See if you tell which one of these aggro beardos is John Krasinski.1/2
See if you tell which one of these aggro beardos is John Krasinski.
In "13 Hours," Alexia Barlier plays the lone semi-significant female character, wh|Paramount Pictures2/2
In "13 Hours," Alexia Barlier plays the lone semi-significant female character, wh|Paramount Pictures
’13 Hours: The Secret Soldiers of Benghazi’
Director: Michael Bay
Stars: John Krasinski, James Badge Dale
1 Globe (out of 5)
Michael Bay heard about the Battle of Benghazi and he thought it would make a great Michael Bay movie. And so it has. “13 Hours” isn’t about the four Americans who died; it’s about the six awesome, muscular he-men who bagged about 100 scary foreigners. It’s “America, F— Yeah!” writ large and with as many fiery booms as one of Bay's “Transformers” entries. It’s a director with unexamined issues around sexism, racism, xenophobia and gay panic driving like “Mad Max”’s Furiosa into a powder keg situation. We don't mean the Benghazi blame game itself, which Bay handles but briefly and passive-aggressively. It's about how to portray a real-life tragedy without turning it into another explode-y action blockbuster.
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Would it be a Bay movie if he didn’t fail miserably? Or if he never cared about niceties in the first place? “13 Hours” hitches its sails to the six macho CIA security contractors who improbably, heroically and tirelessly saved the day when Libyan attackers laid siege upon two separate American compounds. They’re a motley crew engaged in a beard-off so intense it’s sometimes difficult to tell which is which. At least Bay was wise to cast John Krasinski as the sorta-lead, Jack Da Silva. He brings genuine soulfulness to a character who does little but run and shoot things. The rest are interchangeable Men, prone to jokes about football and spooning, sometimes in the middle of intense, muddled mayhem. One of them (James Badge Dale) scores the Michael Bay-iest line in film history: “Payback’s a bitch, and her stripper name is karma.”
“13 Hours” peaks early with that line, but there’s plenty more offenses to come. The locals are all filmed like zombies — frightening Others shooting and screaming sans subtitles. (You could make the argument that that’s on purpose, as part of our hero’s fear is not knowing which Libyans are “friendlies” or baddies. But Bay has a terrible xenophobic track record, and he even shoots innocent Muslims praying as though it was a horror film.) The only prominent female character (played by Alexia Barlier) is at one point told — by one of our heroes, no less — to shut up and put on her head scarf, just like all the other oppressed women in the region. An unfailing leerer of comely female flesh (and male flesh, at least when it’s dudes flexing their pecs), Bay is at sea in a deserted hellscape, forced to settle for slipping in cutaways of hotcha stewardesses into an otherwise somber scene.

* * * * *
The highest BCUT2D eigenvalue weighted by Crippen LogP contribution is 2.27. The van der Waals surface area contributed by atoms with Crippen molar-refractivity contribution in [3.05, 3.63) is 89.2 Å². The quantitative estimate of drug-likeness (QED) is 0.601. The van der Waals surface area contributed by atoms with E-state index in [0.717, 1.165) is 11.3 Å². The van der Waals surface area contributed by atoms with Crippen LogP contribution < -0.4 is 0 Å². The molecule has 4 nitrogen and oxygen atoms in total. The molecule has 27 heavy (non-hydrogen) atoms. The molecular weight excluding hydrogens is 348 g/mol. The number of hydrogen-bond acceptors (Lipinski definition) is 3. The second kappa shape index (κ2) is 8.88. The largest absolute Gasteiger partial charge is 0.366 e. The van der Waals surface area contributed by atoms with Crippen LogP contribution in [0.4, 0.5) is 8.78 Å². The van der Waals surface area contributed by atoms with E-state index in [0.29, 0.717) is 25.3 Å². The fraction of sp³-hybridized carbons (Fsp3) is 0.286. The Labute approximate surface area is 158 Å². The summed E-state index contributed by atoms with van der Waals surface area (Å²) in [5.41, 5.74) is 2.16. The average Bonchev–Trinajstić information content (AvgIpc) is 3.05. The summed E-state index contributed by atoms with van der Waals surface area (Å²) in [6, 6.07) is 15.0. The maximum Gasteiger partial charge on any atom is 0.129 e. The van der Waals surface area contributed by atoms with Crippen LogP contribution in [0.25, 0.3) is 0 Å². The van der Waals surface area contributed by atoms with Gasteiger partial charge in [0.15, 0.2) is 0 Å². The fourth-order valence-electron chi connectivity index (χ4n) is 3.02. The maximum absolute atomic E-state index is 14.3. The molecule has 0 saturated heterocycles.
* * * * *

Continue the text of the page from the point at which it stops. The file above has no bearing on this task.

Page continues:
To watch a Michael Bay film is to enter a hyper-macho headspace, and a worldview divided into swaggering dick badasses and the effete wimps who try to hold them back. In “13 Hours” the villain isn’t Hillary Clinton or even Obama or even, really, the faceless, anonymous Islamist militants who swarm upon our innocent but capable soldiers. It’s David Costabile’s “The Chief,” the stickler who won’t let Jack and company take out the enemy before they grow stronger.
Bay can technically tell you “13 Hours” is “apolitical” and “just the facts, ma’am,” but The Chief stands in for all the governmental tools who try to stand in the way of manly might. He’s in the same class as Hillary, and the audience is encouraged to cheer as he’s dressed down by our heroes, with lines like, “You’re in my world now!” Bay can also tell you that his film is “nuanced,” because it concludes with a single, short scene of women wailing over the untold dead militants, plus a blink-and-miss shot of a Libyan teen holding up a sign informing us that not all Middle Easterners are bad. (The bottom of the sign is even cut off, which shows you how much he cares.)
But such overtures are too little too late, and insincere besides. The same goes for a very brief bit of respite when our soldiers talk about how they’re addicted to war, how what they’re fighting for is cosmically pointless. “Downtime is the worst,” Jack says, and Bay surely agrees. He likes when things are blowed up real good, and most of “13 Hours” is a rollicking roid-fest, complete with a rad shot following a bomb as its drops — exactly like the one in “Pearl Harbor,” the last time he trivialized real tragedies for thrills. The makers of the best war films — John Ford, Samuel Fuller — made war complex, even as they sided with the troops. Bay just wants to get you off.
Follow Matt Prigge on Twitter @mattprigge